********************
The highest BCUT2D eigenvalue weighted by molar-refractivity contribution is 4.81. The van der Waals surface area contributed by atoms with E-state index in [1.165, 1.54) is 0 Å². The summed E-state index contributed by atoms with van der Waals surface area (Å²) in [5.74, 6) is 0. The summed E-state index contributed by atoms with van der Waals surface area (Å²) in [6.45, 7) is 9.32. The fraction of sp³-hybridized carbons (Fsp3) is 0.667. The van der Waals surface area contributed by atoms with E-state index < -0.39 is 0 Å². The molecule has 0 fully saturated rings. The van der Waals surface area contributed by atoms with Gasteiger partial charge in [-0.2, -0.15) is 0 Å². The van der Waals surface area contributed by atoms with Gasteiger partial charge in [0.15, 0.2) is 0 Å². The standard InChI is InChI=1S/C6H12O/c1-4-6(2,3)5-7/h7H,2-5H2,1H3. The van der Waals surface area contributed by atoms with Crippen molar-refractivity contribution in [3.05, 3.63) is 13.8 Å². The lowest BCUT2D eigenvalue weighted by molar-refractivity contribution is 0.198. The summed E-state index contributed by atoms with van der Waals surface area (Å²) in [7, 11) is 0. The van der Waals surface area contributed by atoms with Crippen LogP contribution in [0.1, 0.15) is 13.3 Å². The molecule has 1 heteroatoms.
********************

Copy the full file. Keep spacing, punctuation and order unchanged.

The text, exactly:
The highest BCUT2D eigenvalue weighted by molar-refractivity contribution is 4.81. The van der Waals surface area contributed by atoms with E-state index in [1.165, 1.54) is 0 Å². The summed E-state index contributed by atoms with van der Waals surface area (Å²) in [5.74, 6) is 0. The summed E-state index contributed by atoms with van der Waals surface area (Å²) in [6.45, 7) is 9.32. The fraction of sp³-hybridized carbons (Fsp3) is 0.667. The van der Waals surface area contributed by atoms with E-state index < -0.39 is 0 Å². The molecule has 0 fully saturated rings. The van der Waals surface area contributed by atoms with Gasteiger partial charge in [-0.2, -0.15) is 0 Å². The van der Waals surface area contributed by atoms with Gasteiger partial charge in [0.15, 0.2) is 0 Å². The standard InChI is InChI=1S/C6H12O/c1-4-6(2,3)5-7/h7H,2-5H2,1H3. The van der Waals surface area contributed by atoms with Crippen molar-refractivity contribution in [3.05, 3.63) is 13.8 Å². The lowest BCUT2D eigenvalue weighted by molar-refractivity contribution is 0.198. The summed E-state index contributed by atoms with van der Waals surface area (Å²) in [7, 11) is 0. The van der Waals surface area contributed by atoms with Crippen LogP contribution in [0.1, 0.15) is 13.3 Å². The molecule has 1 heteroatoms.